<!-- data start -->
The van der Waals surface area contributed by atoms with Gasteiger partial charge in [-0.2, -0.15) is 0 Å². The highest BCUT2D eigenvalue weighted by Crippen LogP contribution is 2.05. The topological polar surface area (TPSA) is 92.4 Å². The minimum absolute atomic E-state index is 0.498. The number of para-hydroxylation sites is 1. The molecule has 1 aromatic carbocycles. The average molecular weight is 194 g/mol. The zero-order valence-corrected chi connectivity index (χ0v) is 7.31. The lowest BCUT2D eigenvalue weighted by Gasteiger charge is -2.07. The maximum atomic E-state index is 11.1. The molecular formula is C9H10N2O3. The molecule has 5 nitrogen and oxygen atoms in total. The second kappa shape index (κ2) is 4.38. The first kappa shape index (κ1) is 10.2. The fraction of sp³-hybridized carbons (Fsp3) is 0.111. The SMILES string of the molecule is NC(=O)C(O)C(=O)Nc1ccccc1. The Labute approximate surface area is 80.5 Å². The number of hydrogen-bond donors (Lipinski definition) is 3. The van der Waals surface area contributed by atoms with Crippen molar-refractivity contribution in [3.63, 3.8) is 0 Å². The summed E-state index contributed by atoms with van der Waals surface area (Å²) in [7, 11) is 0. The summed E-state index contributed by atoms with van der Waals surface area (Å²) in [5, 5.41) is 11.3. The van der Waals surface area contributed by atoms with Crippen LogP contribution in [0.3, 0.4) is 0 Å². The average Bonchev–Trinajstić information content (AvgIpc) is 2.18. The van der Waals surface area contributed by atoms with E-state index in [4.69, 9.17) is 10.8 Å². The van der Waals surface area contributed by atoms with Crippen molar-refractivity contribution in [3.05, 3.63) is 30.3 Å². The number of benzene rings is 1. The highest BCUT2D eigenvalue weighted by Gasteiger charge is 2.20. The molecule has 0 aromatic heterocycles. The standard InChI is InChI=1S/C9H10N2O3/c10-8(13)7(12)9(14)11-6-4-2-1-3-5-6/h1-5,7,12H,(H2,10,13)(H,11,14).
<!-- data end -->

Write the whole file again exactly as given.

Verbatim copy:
The van der Waals surface area contributed by atoms with Gasteiger partial charge in [-0.2, -0.15) is 0 Å². The highest BCUT2D eigenvalue weighted by Crippen LogP contribution is 2.05. The topological polar surface area (TPSA) is 92.4 Å². The minimum absolute atomic E-state index is 0.498. The number of para-hydroxylation sites is 1. The molecule has 1 aromatic carbocycles. The average molecular weight is 194 g/mol. The zero-order valence-corrected chi connectivity index (χ0v) is 7.31. The lowest BCUT2D eigenvalue weighted by Gasteiger charge is -2.07. The maximum atomic E-state index is 11.1. The molecular formula is C9H10N2O3. The molecule has 5 nitrogen and oxygen atoms in total. The second kappa shape index (κ2) is 4.38. The first kappa shape index (κ1) is 10.2. The fraction of sp³-hybridized carbons (Fsp3) is 0.111. The SMILES string of the molecule is NC(=O)C(O)C(=O)Nc1ccccc1. The Labute approximate surface area is 80.5 Å². The number of hydrogen-bond donors (Lipinski definition) is 3. The van der Waals surface area contributed by atoms with Crippen molar-refractivity contribution in [3.63, 3.8) is 0 Å². The summed E-state index contributed by atoms with van der Waals surface area (Å²) in [7, 11) is 0. The summed E-state index contributed by atoms with van der Waals surface area (Å²) in [5, 5.41) is 11.3. The van der Waals surface area contributed by atoms with Crippen LogP contribution in [0.3, 0.4) is 0 Å². The average Bonchev–Trinajstić information content (AvgIpc) is 2.18. The van der Waals surface area contributed by atoms with E-state index in [4.69, 9.17) is 10.8 Å². The van der Waals surface area contributed by atoms with Crippen molar-refractivity contribution in [3.05, 3.63) is 30.3 Å². The number of benzene rings is 1. The highest BCUT2D eigenvalue weighted by Gasteiger charge is 2.20. The molecule has 0 aromatic heterocycles. The standard InChI is InChI=1S/C9H10N2O3/c10-8(13)7(12)9(14)11-6-4-2-1-3-5-6/h1-5,7,12H,(H2,10,13)(H,11,14).